“The light from the sun was gone. And suddenly, the curtain in the sanctuary of the
Temple was torn down the middle.”
Luke 23:45 New Living Translation
When you hear the words “Holy Place” what pictures come to your mind? It may be a church, with bright light streaming through stained-glass windows. For some, there’s no holier place than a snow-capped mountain. A sandy beach, gentle waves lapping at the shore, is surely a place where God’s holiness can be felt. Perhaps it’s a place in your own home, where you go to spend time with God snuggled on the couch. I’m sure that if I could chat with all of you, we could make arguments for hours about where the most holy place to meet with God is.
In the days when Jesus walked the dusty streets of Jerusalem, there was no question about where the holiest of all places was. That’s because all of God’s chosen people knew that the very Spirit of God actually had a place He lived. God’s Spirit and presence dwelled in the Most Holy Place. It was sort of God’s “bedroom”. He lived there, visited yearly by a member of the Holy Priesthood. The Levite priests dared enter the Holy of Holies only once a year, on the Day of Atonement. The barrier of God’s Most Holy Place, deep inside the Temple, was a special curtain.
Photo Credit: http://www.anneknorr.com
According to the book of Exodus, the curtain was a thick veil. It was made from twisted linen, blue, scarlet, and purple material. It was placed strategically to create a private, safe, earthly dwelling for the very Spirit of God to dwell in. This was God’s home. Behind the curtain, in the secret and Most Holy Place, was the closest He could get to His people without the shedding of Christ’s blood.
Easter was last weekend. Like I do each year, I told the story to my children, read it on my own, and tried to honor the work Jesus did on the cross during the Easter holiday. This year, more than any other, a specific scene gripped my thoughts. It was the moment, as Jesus breathed His last, and the curtain tore. The sacred veil was hanging as a separation between the Holy of Holies, and the inner courts of the Temple. This is the way God commanded it to be in the Old Testament.
But then, the miraculous happened.
Christ decided to change everything. When He died, the veil tore. This was the exact moment that the Spirit of the Living God broke free from His seclusion.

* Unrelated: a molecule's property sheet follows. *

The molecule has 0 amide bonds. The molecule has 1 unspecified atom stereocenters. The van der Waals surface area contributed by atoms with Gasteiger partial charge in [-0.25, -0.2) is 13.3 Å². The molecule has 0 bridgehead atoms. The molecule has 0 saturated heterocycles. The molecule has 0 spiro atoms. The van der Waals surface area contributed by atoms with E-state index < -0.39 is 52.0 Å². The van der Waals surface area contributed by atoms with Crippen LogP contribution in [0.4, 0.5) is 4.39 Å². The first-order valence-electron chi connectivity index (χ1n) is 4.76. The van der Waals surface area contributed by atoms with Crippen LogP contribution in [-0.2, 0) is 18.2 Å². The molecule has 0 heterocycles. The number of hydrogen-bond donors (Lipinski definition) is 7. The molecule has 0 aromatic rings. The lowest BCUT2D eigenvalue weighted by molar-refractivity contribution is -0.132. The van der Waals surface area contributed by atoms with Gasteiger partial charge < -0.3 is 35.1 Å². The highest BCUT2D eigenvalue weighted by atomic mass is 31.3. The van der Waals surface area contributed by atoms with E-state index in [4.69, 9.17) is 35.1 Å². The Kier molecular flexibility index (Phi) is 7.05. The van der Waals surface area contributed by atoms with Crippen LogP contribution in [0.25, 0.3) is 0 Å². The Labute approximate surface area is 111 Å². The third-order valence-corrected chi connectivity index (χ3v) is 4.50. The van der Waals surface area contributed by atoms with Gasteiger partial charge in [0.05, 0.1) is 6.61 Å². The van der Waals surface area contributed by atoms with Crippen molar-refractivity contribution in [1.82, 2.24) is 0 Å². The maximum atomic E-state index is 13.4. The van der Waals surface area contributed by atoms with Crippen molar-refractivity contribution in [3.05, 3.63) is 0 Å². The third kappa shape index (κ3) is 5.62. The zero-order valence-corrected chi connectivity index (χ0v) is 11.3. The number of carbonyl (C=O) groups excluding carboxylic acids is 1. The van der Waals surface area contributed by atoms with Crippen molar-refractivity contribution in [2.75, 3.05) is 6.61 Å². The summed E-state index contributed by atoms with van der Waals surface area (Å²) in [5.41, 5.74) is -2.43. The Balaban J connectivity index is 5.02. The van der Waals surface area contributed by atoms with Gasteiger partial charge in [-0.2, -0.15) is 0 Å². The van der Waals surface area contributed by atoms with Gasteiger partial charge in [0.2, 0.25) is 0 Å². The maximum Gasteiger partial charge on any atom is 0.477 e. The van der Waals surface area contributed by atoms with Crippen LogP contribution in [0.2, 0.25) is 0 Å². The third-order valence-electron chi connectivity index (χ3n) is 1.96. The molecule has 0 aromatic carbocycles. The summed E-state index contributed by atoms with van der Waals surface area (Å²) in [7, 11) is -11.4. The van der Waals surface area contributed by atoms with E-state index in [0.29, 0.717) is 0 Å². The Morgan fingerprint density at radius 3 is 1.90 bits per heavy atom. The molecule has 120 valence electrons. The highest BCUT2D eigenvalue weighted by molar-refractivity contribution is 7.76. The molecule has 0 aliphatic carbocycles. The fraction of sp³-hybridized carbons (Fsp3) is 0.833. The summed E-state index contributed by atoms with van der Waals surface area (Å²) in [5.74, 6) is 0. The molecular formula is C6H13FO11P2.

Can you imagine it?
How excited He must have been to be set free from His temporary home! Now He could live and dwell among His people! I can imagine God, poised just on the other side of the curtain, agony and joy filling His thoughts. His precious Son was about to die. But His children would be free to sit in their Father’s lap every day. Anywhere on earth! Can you feel His anticipation? This is what He had waited for. The instant Jesus stopped breathing, God’s Spirit was unleashed and literally tore through that curtain to get at His beloved children. God was full of agonizing joy. Can you feel the passion He has for you? Can we even begin to grasp the sacrifice He made that day? Can you feel His holiness wrapping its arms around you now?
The moment Christ entered into death, God’s Spirit broke free and entered into communion with His beloved people. Now there can be no debate about where the most Most Holy Place is.
It’s on a crowded street-corner. It’s in a bar. It’s at church. His presence is at a theme-park, in a grocery store, in the middle of a barren desert, and at your kitchen table. He is allowed, because of the sacrifice of Christ, to literally meet you anywhere. Praise God.
Easter is over until next year. But let’s never forget that the work Christ did on the cross benefits us every moment we are alive! We are no longer kept from our Father! We are free to commune with Him every day, in any place we like. Let’s thank Him right now for that privilege and never forget the price that was paid for it.
“And when Jesus had cried out again in a loud voice, he gave up his spirit. At that moment the curtain of the temple was torn in two from top to bottom.”
Writing in answer to His call,